the last day, jack ‘ bluey ‘ mayes
One afternoon in 1997 a little blonde haired fellow came up quietly to me as I stood in the North Avalon carpark feeling the easterly freshen up a hot day. Sometimes you welcome an onshore with its purer origins, that wastrel wind. The beachcomber.
‘ If you want to see Jack you had better make it soon. ‘ he said.
I looked at Mick and read about the old boy’s shut down in his eyes. They had been friends for over 40 years. Good and bad.
‘ I’ve just come from the hospital, ‘ he went on, ‘ he hasn’t much time left.’
Room 912A. One window facing the southwest, the room unlit, the television flickering soundlessly. Nobody watching over him. The room cold like a crypt. Already.
And Jack in bed wheezing; wheezing in and wheezing out, labouring for breath, his forehead hot and damp, his gaping mouth mute at last and disfigured by his blackened teeth. His long white stringy hair wet with panic, one old hand curled up under his chin and tight with trauma, and every now and then Jack Mayes let out a soft whimper as his last caller roamed in closer. He was done, Jack, he was waiting.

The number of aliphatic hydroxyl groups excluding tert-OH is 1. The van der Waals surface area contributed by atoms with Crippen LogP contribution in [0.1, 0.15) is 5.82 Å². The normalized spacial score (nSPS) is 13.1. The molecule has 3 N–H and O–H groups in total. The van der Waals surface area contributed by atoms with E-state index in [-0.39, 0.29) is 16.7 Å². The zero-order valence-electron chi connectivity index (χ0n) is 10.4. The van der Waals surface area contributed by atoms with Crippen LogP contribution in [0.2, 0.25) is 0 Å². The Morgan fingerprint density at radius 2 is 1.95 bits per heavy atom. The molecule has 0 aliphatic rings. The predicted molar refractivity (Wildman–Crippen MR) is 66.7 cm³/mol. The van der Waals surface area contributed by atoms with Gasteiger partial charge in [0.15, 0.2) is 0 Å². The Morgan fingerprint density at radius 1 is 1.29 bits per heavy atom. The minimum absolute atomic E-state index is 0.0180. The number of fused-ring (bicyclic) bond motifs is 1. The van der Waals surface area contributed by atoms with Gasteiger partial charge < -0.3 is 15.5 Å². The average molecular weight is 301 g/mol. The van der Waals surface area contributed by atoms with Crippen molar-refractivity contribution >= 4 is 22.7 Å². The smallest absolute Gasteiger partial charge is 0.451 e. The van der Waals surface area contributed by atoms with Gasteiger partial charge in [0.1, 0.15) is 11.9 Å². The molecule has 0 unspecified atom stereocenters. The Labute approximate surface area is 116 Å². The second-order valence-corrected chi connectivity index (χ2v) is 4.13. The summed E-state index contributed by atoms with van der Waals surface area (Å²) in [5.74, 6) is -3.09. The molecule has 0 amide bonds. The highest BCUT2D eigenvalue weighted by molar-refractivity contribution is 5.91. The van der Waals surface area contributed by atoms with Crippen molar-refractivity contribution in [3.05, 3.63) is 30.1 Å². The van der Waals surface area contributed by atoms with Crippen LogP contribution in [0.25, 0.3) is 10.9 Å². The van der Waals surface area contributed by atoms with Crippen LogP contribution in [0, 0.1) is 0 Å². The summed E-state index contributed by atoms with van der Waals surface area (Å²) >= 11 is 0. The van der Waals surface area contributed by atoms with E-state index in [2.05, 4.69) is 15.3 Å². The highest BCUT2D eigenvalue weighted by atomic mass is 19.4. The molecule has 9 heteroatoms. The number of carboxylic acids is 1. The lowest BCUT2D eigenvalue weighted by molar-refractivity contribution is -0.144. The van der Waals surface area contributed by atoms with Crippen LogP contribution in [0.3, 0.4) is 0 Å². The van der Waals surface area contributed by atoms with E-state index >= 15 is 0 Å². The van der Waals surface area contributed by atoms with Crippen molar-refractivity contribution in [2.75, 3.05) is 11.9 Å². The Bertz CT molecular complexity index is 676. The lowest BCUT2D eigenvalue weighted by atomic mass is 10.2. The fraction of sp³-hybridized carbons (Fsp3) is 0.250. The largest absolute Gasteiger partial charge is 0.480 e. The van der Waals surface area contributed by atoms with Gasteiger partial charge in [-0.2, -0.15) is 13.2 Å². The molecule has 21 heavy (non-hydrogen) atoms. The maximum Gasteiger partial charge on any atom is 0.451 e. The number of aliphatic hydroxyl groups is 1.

Somebody had tacked up a picture of Brock Little dropping into a Waimea monster above his bed, and they had scrawled a message on it.
‘ See you out there old son. ‘
Thirty of us showed up to his funeral at Bondi Junction, the arterial blood of old Bondi together again. A thin stream even then. Farrelly in a centre pew. Never a foreigner. Pews of old fighters, old surfers. We all knew The Lords Prayer, though not too loudly.
Fifteen or so years ago now – life is a fleetfooted race of time is it not.
Jack Mayes was one of the earliest Australian board riders who took to the shorter balsa boards – He was also considered the best (toothpick) boardrider in Australia from the 40’s to the 50’s. He travelled widely along the NSW and Qld coast and left heartbreak and ruin for the length of the Pacific Highway. In his later years he soapboxed his opinions broadly and loudly on the Bondi beachfront and was generally understood to be a little hard to handle. He is rarely remembered now.
– and all that may be so – he was a friend of mine. We travelled the early roads.
magoo said bluey was the guy that sat out the back and waited for the big wednesday wave …. 25 Jan 2012 / Facebook / Debbie McGuigan